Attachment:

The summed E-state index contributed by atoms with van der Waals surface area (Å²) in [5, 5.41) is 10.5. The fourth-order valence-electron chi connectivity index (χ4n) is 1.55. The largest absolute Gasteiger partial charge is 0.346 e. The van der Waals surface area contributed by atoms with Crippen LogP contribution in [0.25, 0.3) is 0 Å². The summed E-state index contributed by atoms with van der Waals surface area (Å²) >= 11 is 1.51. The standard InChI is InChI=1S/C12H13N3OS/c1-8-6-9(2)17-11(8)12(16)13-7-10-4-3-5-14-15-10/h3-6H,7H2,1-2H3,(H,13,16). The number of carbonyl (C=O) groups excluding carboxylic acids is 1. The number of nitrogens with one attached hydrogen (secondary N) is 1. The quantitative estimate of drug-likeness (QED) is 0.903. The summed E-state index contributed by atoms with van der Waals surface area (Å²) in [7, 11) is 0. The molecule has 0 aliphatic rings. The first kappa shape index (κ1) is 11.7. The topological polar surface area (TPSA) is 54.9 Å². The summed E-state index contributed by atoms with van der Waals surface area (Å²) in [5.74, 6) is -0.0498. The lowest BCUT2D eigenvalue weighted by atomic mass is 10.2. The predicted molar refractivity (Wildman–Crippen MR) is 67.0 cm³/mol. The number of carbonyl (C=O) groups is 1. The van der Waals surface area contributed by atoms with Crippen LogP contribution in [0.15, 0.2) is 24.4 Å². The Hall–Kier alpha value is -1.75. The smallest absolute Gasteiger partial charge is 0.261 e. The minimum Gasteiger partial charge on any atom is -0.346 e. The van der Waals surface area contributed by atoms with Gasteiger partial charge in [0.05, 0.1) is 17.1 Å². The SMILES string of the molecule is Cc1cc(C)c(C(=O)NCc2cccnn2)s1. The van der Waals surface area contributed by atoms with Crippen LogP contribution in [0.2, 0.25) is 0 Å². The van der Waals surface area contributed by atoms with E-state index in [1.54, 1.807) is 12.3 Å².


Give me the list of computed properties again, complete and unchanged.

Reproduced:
The summed E-state index contributed by atoms with van der Waals surface area (Å²) in [5, 5.41) is 10.5. The fourth-order valence-electron chi connectivity index (χ4n) is 1.55. The largest absolute Gasteiger partial charge is 0.346 e. The van der Waals surface area contributed by atoms with Crippen LogP contribution in [0.25, 0.3) is 0 Å². The summed E-state index contributed by atoms with van der Waals surface area (Å²) >= 11 is 1.51. The standard InChI is InChI=1S/C12H13N3OS/c1-8-6-9(2)17-11(8)12(16)13-7-10-4-3-5-14-15-10/h3-6H,7H2,1-2H3,(H,13,16). The number of carbonyl (C=O) groups excluding carboxylic acids is 1. The number of nitrogens with one attached hydrogen (secondary N) is 1. The quantitative estimate of drug-likeness (QED) is 0.903. The summed E-state index contributed by atoms with van der Waals surface area (Å²) in [7, 11) is 0. The molecule has 0 aliphatic rings. The first kappa shape index (κ1) is 11.7. The topological polar surface area (TPSA) is 54.9 Å². The summed E-state index contributed by atoms with van der Waals surface area (Å²) in [5.74, 6) is -0.0498. The lowest BCUT2D eigenvalue weighted by atomic mass is 10.2. The predicted molar refractivity (Wildman–Crippen MR) is 67.0 cm³/mol. The number of carbonyl (C=O) groups is 1. The van der Waals surface area contributed by atoms with Crippen LogP contribution in [0.15, 0.2) is 24.4 Å². The Hall–Kier alpha value is -1.75. The smallest absolute Gasteiger partial charge is 0.261 e. The minimum Gasteiger partial charge on any atom is -0.346 e. The van der Waals surface area contributed by atoms with Gasteiger partial charge in [0.05, 0.1) is 17.1 Å². The SMILES string of the molecule is Cc1cc(C)c(C(=O)NCc2cccnn2)s1. The van der Waals surface area contributed by atoms with Crippen LogP contribution in [0.2, 0.25) is 0 Å². The van der Waals surface area contributed by atoms with E-state index in [1.54, 1.807) is 12.3 Å².